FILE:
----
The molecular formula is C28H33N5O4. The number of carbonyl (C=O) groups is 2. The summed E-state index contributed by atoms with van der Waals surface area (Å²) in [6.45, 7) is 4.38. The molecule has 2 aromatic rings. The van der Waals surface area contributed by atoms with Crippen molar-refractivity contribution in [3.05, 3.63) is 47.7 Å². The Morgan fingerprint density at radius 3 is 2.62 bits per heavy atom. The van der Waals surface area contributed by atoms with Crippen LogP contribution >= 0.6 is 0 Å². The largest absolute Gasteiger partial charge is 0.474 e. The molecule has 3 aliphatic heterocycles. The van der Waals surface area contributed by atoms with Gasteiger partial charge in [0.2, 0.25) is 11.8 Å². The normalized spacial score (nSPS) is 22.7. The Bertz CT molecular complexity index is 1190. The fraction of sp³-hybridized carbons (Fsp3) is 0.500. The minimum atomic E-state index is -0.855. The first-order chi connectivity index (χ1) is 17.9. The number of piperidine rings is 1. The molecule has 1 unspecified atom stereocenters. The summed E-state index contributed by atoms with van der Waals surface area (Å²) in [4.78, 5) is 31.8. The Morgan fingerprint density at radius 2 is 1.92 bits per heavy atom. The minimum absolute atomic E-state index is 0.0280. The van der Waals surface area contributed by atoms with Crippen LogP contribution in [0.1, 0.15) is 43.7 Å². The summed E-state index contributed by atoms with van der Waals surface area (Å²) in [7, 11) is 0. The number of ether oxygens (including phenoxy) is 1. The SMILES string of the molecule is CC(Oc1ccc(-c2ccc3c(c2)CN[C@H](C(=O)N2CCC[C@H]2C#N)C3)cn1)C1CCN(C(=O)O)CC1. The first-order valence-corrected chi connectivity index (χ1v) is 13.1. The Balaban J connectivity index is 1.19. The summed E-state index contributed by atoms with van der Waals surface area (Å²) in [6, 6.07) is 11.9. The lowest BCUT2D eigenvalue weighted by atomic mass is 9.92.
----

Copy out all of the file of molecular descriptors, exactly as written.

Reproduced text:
The molecular formula is C28H33N5O4. The number of carbonyl (C=O) groups is 2. The summed E-state index contributed by atoms with van der Waals surface area (Å²) in [6.45, 7) is 4.38. The molecule has 2 aromatic rings. The van der Waals surface area contributed by atoms with Crippen molar-refractivity contribution in [3.05, 3.63) is 47.7 Å². The Morgan fingerprint density at radius 3 is 2.62 bits per heavy atom. The van der Waals surface area contributed by atoms with Crippen LogP contribution >= 0.6 is 0 Å². The largest absolute Gasteiger partial charge is 0.474 e. The molecule has 3 aliphatic heterocycles. The van der Waals surface area contributed by atoms with Gasteiger partial charge in [0.2, 0.25) is 11.8 Å². The normalized spacial score (nSPS) is 22.7. The Bertz CT molecular complexity index is 1190. The fraction of sp³-hybridized carbons (Fsp3) is 0.500. The minimum atomic E-state index is -0.855. The first-order chi connectivity index (χ1) is 17.9. The number of piperidine rings is 1. The molecule has 1 unspecified atom stereocenters. The summed E-state index contributed by atoms with van der Waals surface area (Å²) in [4.78, 5) is 31.8. The Morgan fingerprint density at radius 2 is 1.92 bits per heavy atom. The minimum absolute atomic E-state index is 0.0280. The van der Waals surface area contributed by atoms with Crippen LogP contribution in [0.1, 0.15) is 43.7 Å². The summed E-state index contributed by atoms with van der Waals surface area (Å²) in [7, 11) is 0. The number of ether oxygens (including phenoxy) is 1. The SMILES string of the molecule is CC(Oc1ccc(-c2ccc3c(c2)CN[C@H](C(=O)N2CCC[C@H]2C#N)C3)cn1)C1CCN(C(=O)O)CC1. The first-order valence-corrected chi connectivity index (χ1v) is 13.1. The Balaban J connectivity index is 1.19. The summed E-state index contributed by atoms with van der Waals surface area (Å²) in [6, 6.07) is 11.9. The lowest BCUT2D eigenvalue weighted by atomic mass is 9.92.